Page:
4. Get your Wi-Fi and subscriptions connected: After a long day of unpacking, you’ll want to turn on the TV and relax. Make sure there’s something you can watch by setting up internet and cable beforehand. Wi-Fi can be set up online or over the phone.
  5. Visit the DMV: Once you’re settled, figure out if a trip to the Pennsylvania DMV is necessary. If you’re from out of state, you’ll need to register vehicles and get a new driver’s license. This process can take time, so you’ll want to do it soon.
  6. Explore your community: To feel more at home and save some time, explore your neighborhood and determine where the nearest grocery store, repair shop, gas station, and hospital are located. Knowing where to go when you need to go is half the battle of feeling at home.

Where history meets trendy: Have some Philly fun

Philadelphia streets are the definition of versatile. You’ll walk down one block lined with old brownstone buildings to find the next populated with modern skyscrapers. Then, suddenly, you’re in a wide-open park. Where are these fun Philly locations? Check these out:

Old City:

Sometimes it’s best to begin, well, at the beginning of it all! Located east of City Hall on the Delaware River, Old City is home to America’s most historic square mile. The area contains Independence Hall, among 24 other historical sites, where the foundation of America was laid. Take a walk on cobblestone streets and step back in time. When you’re ready to come back to the present, simply step into one of Philly’s many local shops and experience today’s thriving independent creator culture.

Fun facts about Philly

Philadelphia is well-known for its place in American history, but Philly has an eclectic side, too. Here’s Philly’s other side, from street art to giant sandwiches.

Reading Terminal Market:

Public markets are the lifeblood of a local community. As one of the oldest indoor public markets in the country, Reading Terminal Market is no exception. Located just a few blocks east of City Hall, the Market’s 80 independent vendors offer everything from kitchenware to cookbooks, making it a chef’s one-stop-shop. If you don’t feel like the chef-aficionado, check out any of the Market’s restaurants, all under one roof. Either way, you’re sure to find your next great meal here.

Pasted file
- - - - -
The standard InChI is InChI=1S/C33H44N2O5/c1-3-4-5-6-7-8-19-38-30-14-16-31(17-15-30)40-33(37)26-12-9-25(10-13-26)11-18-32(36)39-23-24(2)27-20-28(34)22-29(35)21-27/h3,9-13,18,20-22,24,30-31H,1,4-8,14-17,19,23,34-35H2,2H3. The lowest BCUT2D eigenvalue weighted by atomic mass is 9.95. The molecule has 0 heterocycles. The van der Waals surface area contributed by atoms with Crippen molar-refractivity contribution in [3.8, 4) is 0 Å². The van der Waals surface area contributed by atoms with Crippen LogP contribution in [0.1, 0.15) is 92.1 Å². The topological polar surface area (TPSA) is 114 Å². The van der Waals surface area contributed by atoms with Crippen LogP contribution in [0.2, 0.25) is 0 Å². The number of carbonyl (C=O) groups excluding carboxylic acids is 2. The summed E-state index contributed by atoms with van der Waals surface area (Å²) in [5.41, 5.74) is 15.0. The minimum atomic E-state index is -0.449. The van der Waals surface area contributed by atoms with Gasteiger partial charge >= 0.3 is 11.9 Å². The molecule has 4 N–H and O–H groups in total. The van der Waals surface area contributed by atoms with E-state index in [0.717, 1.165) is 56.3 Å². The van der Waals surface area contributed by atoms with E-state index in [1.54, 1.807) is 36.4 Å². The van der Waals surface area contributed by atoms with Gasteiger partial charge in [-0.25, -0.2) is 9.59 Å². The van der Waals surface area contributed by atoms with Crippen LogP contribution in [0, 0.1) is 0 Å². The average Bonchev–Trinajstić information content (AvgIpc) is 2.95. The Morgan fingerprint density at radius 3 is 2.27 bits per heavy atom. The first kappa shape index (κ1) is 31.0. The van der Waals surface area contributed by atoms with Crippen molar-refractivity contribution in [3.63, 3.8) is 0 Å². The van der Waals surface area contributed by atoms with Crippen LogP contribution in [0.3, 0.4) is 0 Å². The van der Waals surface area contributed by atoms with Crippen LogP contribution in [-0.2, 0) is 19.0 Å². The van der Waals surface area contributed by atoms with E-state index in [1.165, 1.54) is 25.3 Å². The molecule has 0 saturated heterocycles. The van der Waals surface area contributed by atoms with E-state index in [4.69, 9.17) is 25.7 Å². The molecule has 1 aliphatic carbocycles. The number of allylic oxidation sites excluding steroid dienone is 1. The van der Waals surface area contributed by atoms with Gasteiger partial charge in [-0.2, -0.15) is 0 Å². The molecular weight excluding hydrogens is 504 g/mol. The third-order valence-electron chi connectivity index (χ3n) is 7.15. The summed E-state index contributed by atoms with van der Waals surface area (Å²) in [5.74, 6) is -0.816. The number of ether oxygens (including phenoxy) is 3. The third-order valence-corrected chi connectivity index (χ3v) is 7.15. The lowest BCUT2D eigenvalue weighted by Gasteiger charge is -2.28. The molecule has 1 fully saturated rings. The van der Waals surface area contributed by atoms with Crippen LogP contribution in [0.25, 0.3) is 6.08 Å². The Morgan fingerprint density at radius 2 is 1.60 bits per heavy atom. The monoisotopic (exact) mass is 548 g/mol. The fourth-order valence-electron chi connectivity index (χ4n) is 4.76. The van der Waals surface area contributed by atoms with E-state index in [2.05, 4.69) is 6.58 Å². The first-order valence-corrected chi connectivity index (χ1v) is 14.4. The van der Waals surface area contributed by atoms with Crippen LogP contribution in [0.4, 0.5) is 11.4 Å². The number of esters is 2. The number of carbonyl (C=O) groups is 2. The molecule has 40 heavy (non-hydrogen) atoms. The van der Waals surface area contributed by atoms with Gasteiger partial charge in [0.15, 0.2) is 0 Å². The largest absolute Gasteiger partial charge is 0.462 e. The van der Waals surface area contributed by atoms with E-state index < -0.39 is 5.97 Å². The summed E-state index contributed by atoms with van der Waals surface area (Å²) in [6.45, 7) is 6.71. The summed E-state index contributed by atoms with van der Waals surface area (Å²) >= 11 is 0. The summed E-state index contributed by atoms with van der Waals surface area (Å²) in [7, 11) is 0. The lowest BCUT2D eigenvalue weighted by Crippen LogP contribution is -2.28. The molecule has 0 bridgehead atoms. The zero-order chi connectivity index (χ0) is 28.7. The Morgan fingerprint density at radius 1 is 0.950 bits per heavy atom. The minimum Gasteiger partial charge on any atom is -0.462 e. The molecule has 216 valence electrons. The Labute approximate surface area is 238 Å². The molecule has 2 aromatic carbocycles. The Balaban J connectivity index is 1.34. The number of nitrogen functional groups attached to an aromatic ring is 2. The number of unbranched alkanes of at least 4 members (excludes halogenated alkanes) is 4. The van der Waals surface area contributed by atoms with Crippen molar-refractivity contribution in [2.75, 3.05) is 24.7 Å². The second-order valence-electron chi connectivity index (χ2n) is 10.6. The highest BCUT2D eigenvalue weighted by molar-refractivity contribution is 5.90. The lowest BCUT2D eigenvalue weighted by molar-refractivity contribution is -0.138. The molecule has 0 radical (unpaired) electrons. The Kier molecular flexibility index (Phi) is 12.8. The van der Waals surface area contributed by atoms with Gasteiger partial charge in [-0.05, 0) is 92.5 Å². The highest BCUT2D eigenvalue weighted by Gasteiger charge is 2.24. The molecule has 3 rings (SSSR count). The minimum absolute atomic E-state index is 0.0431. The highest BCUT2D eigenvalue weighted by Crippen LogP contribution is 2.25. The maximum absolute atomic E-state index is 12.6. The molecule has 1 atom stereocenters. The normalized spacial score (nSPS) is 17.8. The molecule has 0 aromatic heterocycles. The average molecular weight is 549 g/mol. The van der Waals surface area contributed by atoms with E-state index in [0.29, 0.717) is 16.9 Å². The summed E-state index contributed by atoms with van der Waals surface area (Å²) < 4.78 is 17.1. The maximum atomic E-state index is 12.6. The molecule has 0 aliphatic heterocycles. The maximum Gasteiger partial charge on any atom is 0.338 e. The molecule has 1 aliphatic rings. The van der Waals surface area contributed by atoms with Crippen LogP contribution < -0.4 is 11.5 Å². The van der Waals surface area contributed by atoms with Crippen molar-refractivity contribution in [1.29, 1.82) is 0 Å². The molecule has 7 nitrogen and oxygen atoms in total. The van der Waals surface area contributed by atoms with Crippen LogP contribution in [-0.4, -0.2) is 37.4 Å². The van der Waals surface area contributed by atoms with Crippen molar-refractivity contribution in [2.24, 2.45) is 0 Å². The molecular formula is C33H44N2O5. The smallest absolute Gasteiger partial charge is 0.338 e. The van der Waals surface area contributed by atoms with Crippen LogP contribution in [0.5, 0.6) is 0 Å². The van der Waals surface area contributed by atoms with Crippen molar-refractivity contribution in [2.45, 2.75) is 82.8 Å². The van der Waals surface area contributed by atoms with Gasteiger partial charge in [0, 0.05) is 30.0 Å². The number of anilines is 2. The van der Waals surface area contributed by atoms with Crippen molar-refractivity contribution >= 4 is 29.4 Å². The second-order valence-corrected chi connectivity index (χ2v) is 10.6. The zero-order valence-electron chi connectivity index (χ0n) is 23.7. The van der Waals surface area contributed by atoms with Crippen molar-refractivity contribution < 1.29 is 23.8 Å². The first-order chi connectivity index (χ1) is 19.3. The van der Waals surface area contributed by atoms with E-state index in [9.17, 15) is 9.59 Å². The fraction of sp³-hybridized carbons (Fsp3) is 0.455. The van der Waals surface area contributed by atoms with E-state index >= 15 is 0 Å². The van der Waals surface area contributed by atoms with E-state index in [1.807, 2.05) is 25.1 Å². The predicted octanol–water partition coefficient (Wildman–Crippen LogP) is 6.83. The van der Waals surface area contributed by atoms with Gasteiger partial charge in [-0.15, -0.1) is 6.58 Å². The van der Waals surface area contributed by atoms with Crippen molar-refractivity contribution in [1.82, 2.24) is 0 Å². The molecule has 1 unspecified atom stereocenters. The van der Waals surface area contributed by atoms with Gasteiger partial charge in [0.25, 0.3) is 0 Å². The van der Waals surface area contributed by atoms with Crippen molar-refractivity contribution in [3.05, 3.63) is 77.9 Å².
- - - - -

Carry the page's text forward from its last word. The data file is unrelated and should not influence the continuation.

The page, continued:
North of Old City lies a creative and lively neighborhood. Young artists in the ’90s made Fishtown their home, enamored with its repurposed industrial roots, giving way to a plethora of art galleries, restaurants and breweries. You can walk to most of Fishtown’s restaurants from Frankford Avenue. Better yet, just follow the live music and see where you land!


Fairmount, home to the famous Philadelphia Art Museum, overlooks the city. Leading to the art museum is Benjamin Franklin Parkway, a scenic drive through Philly’s largest park. Once at the art museum, climb the steps – or run up like Rocky Balboa – to see Philadelphia in all of its glory: an old, versatile, independent, thriving cultural city.

Medical Masters:

Benjamin Franklin and Thomas Bond founded the first U.S.-based hospital in Philadelphia, and that title went to good use. Today, 1 in 6 doctors have been trained in the City of Brotherly Love in some point in their life according to The Philadelphia Institute of Medicine.

Amazing Murals:

Philly is home to the most contemporary art outside Paris, and you can find that art not only in the Philadelphia Museum of Art, but on the streets, too. There are over 36,000 murals in Philadelphia, practically one on every other corner. Because of this, Philly is known as the Mural Capital of the World.

City of Firsts:

Philadelphia residents like being No. 1, and they have the backing to claim the title as a city of firsts. Among many firsts, Philly hosted the first continental congress which started the U.S. From there, Philly created the nation’s first capital, hospital, university, public library, and zoo. The city even contained the first computer, which weighed over 27 tons.

Too Much Cheesesteak:

The Philly Cheesesteak needs no introduction; it’s already a fan favorite all over the U.S. To show how big and popular the sandwich is, Philadelphia restaurant owners take it upon themselves to make longer and longer versions of the sandwich occasionally, resulting in a neighborhood feast. Rene Kobeitri holds the current world record for the longest cheesesteak at 510 feet long, using over 500 pounds of steak.